- Golfer Benefits
By: Rich Rapp
A note from the author: As a relative newcomer to the team at Mass Golf, I am delighted by the opportunity to explore the boundless history and culture of golf in the Commonwealth. I intend to scour the state, from the top of the Berkshires to the shores of Cape Cod, in an effort to catalog the myriad ways golfers engage with the game, past and present.
Driving up a leafy hill to the County Club of Greenfield’s clubhouse, I was confronted with a very conspicuous swarm of men in plus fours and flat caps around the practice green. Nary a jogger or quarter zip in the bunch; neck ties, bowties, suspenders, and argyle were all in vogue in 2023, which makes sense, considering this was the site of the Massachusetts Hickory Open hosted by the Society of Hickory Golfers.
As I walked up to the table, completely out of place in shorts and a baseball cap, my host for the day (we’ll call him Hickory Bill), said, “Ah, yes. We’ve been waiting for you.”
Was I unwittingly being indoctrinated into a cult? Frankly, writing this days later, a hickory club leaning against my desk, I am beginning to realize I very well may have been.
Upon checking in, I quickly found that though there was an element of cosplay going on, competitive golf would be played—albeit with century old technology. Any concerns about dipping a toe into this niche group proved unnecessary. For a society with the lofty motto: “Preserving the Traditions of the Game,” the participants were rather unpretentious. The Massachusetts Hickory Open was truly open to anyone with $55 and a curious mind.
Hickory Bill handed me a flat cap, swore that though he’d worn it once, he’d had his wife wash it, and marched me over to his car. His trunk was replete with about 60 hickory shafted clubs–a jangling heap of niblicks, mashies, brassies, and putters.
From an aesthetics perspective, it’s easy to understand how collecting hickories could quickly blur the line between hobby and obsession. The clubs are striking, with a smooth wood grained shaft that leads to a head that feels substantial and hand forged. Many of the irons are stamped with mysterious looking symbols, also known as cleekmarks, that can send you down a Da Vinci Code level research rabbit hole.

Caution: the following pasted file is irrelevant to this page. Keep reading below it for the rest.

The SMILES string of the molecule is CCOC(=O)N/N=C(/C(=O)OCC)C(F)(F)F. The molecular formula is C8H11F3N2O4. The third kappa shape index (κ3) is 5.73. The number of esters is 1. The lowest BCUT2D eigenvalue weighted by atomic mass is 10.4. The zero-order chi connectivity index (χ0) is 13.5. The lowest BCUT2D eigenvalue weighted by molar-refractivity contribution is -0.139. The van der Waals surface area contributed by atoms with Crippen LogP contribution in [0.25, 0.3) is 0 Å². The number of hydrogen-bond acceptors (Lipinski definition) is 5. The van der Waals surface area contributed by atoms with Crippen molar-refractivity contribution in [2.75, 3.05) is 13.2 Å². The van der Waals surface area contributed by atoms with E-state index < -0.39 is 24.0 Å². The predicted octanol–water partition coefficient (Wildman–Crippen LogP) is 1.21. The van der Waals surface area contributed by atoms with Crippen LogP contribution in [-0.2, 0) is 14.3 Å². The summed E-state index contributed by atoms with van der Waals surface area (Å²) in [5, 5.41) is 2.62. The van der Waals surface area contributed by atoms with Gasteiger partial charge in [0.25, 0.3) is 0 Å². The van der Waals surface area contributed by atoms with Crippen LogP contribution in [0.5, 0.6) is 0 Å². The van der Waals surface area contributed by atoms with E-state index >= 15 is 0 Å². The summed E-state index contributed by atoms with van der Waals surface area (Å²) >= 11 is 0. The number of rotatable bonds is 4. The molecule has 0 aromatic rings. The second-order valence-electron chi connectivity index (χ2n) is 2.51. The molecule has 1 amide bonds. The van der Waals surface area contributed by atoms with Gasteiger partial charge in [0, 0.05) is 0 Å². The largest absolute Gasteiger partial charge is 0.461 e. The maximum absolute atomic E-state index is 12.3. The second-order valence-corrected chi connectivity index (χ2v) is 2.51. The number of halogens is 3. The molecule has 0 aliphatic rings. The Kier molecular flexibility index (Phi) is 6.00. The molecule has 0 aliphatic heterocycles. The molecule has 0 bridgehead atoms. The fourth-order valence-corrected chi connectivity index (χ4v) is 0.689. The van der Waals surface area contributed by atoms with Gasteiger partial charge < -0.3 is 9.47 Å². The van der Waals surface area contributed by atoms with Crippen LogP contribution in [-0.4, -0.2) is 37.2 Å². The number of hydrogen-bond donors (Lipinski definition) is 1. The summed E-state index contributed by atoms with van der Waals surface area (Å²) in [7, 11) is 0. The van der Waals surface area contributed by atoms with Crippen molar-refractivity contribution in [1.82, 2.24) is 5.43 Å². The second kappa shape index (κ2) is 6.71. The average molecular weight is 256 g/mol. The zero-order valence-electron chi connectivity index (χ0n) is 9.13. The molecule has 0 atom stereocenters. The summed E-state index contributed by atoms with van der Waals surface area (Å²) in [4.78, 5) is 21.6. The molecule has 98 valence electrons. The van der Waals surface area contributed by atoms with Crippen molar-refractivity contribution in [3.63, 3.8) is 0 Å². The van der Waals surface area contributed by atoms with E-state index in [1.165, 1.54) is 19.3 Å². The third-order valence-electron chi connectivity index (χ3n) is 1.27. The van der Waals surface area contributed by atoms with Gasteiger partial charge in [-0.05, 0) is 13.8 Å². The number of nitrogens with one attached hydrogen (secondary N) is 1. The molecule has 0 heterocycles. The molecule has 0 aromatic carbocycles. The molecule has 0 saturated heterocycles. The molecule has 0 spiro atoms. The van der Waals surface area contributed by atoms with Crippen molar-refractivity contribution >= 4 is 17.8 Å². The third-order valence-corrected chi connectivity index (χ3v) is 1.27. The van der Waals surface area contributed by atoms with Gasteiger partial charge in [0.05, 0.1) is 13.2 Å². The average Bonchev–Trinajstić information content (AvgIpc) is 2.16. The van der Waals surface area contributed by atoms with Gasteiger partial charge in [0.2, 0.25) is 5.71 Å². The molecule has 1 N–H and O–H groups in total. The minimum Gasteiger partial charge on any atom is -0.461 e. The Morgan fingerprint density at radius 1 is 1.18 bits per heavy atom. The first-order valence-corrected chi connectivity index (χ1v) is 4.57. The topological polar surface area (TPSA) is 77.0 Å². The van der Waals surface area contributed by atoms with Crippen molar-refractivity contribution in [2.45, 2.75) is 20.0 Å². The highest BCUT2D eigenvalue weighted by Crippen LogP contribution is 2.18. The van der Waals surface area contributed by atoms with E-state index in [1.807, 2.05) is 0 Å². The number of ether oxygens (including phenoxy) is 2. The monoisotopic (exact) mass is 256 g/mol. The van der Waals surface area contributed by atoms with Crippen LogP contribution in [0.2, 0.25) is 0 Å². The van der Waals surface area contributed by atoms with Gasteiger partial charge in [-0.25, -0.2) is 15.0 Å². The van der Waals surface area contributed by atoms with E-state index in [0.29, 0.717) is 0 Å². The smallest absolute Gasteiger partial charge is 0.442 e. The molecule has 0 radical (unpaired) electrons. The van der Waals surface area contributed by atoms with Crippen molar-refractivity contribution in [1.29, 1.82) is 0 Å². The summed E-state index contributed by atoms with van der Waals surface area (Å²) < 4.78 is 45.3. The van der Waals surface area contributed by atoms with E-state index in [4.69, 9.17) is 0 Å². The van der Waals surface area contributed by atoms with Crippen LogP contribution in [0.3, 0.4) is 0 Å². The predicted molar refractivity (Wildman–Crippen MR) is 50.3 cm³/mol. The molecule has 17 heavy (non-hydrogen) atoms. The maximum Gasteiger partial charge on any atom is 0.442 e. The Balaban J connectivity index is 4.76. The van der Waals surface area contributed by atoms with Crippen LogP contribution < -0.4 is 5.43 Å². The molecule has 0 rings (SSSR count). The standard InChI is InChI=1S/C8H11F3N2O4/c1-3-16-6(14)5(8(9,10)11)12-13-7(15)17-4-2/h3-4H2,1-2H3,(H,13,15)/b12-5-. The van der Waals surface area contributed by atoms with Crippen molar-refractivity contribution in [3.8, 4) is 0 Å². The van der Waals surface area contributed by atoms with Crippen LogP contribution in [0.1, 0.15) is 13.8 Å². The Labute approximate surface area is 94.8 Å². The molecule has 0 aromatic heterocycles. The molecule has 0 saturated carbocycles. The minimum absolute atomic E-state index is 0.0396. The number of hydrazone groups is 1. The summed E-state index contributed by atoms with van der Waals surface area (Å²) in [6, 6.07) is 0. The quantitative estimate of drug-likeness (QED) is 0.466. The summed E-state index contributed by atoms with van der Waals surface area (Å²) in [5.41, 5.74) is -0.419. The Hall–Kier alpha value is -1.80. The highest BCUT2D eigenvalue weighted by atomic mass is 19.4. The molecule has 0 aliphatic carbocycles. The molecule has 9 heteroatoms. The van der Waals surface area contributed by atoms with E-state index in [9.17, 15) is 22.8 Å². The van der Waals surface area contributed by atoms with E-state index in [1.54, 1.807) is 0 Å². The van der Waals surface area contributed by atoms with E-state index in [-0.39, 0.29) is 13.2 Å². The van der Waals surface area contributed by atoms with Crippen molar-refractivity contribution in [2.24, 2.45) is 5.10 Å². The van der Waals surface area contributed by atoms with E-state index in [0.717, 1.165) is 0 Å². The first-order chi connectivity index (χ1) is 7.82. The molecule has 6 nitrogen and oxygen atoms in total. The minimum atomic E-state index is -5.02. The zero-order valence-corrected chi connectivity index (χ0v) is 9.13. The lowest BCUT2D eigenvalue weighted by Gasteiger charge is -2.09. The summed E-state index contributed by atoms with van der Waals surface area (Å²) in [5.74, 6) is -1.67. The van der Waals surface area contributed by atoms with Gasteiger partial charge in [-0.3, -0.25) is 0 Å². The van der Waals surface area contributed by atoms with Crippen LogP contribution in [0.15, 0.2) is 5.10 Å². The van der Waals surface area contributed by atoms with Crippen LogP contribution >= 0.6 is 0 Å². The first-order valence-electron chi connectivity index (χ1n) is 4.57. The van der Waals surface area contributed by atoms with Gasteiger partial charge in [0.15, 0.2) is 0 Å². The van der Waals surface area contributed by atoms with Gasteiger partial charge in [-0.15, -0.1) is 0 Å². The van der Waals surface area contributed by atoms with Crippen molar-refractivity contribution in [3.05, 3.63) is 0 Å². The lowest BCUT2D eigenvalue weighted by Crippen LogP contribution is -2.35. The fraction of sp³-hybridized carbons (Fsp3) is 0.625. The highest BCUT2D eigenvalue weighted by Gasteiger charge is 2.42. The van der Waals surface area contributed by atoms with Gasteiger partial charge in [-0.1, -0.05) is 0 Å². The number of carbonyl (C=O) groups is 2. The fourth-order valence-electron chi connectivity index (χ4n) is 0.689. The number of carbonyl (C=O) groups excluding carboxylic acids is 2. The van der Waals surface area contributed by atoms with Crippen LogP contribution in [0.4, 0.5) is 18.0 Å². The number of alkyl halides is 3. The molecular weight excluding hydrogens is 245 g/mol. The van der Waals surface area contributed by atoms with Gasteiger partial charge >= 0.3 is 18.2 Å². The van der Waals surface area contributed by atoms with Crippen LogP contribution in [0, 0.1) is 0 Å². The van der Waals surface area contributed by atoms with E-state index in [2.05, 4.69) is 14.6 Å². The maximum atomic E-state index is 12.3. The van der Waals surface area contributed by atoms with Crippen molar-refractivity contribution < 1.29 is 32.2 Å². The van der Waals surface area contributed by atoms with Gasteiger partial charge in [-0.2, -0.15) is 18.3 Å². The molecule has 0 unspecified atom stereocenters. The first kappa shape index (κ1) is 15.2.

Hickory Bill lent me what he called his playing set, which are modern reproductions. Reproduction sets can cost just as much as a modern set of clubs and the irons didn’t feel all that different from contemporary blades. The Tad Moore Victor irons I was gaming run $1,200 for a 3-8 set and are modeled on the Spalding J Victor East Bobby Jones vintage. The 56° Tad Moore “Howitzer” niblick goes for $225—considerably more than the Titleist Vokey wedges I normally play.
As I marveled at what will surely stand as the coolest rental set I will ever use, Hickory Bill asked why I decided to write about the event. “A paper down in Philadelphia wrote about us when we played at the Cricket Club. Called us the ‘Links Luddites,’” he said with a bemused smile.
Cute as the alliteration may be, I would quibble with the characterization of this group as luddites. Their ethos is less the renunciation of modern technology, and more a reverence for the early tools of the game. Several players opted to ride in motorized carts, their baggy knickers fluttering in the breeze, and we played with modern golf balls, so it’s not as though everything had to be period specific.
Rakishly charming, Hickory Bill was the perfect character to guide me into this new, old world. When I shook his hand, I half expected to be transported to 1920 like some sort of Field of Dreams time warp. He grew up at the Country Club of Greenfield and his grandfather helped build the original clubhouse in 1905, so I suspect that when he’s strolling the fairways there, he is actually experiencing temporality in layers of memory, rather than a linear plotting of 18 holes.